By the end of 2014, the combined sums in these accounts would total around €30bn, to be invested at around the safe market rate of 3.5 per cent. If Greece defaulted on principal or interest, the escrow account would be drawn down to repay the EFSF. If Greece ultimately repaid all its debts, the escrow accounts would revert to the financial institutions that are Greece’s current creditors.
Alternatively, the guarantee fund to back the EFSF could be raised through a tax on the banking sector as a whole, rather than on the holders of Greek bonds in particular. The levy could incorporate a variable tax rate based on the share of risky sovereign bonds in the bank’s balance sheet, or could be set independently of the specific asset composition of the bank. The details would depend on national laws and regulatory judgments.
There is a reasonable chance that this approach would avoid a default at any stage. Greece would service its debts at a real interest rate of two per cent and have the chance to restore economic growth of three per cent. The debt burden would come down gradually. In no year would Greece have to make net external resource transfers greater than 2.5 per cent of GDP, or primary budget surpluses greater than 3.5 per cent of GDP.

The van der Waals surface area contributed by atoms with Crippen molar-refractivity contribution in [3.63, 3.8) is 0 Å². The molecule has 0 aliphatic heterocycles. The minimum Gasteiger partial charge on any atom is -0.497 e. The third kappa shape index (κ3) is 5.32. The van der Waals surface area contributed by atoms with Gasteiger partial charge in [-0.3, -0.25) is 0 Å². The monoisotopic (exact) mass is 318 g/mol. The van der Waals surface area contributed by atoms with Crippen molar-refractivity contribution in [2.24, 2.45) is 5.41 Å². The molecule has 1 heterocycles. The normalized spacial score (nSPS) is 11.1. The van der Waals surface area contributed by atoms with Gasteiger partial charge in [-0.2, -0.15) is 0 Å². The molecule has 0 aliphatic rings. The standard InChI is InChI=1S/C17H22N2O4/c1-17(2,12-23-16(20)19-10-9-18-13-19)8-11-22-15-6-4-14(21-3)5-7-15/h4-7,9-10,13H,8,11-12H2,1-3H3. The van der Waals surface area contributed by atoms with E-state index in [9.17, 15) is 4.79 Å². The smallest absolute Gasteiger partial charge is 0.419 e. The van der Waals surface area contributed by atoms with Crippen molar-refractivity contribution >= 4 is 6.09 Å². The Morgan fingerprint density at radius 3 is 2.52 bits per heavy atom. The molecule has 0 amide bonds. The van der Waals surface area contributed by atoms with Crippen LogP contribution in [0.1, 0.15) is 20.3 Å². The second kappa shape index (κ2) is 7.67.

This would be no easy ride. The Greek government would be paying its creditors for more than a generation. The current fiscal austerity programme would continue, albeit with much better prospects of an early return to growth and an eventual restoration of creditworthiness. Structural reforms and encouragement of foreign investment inflows would help Greece restore sustained growth. The arduous national effort would be rewarded in time, and help to improve confidence even in the short term.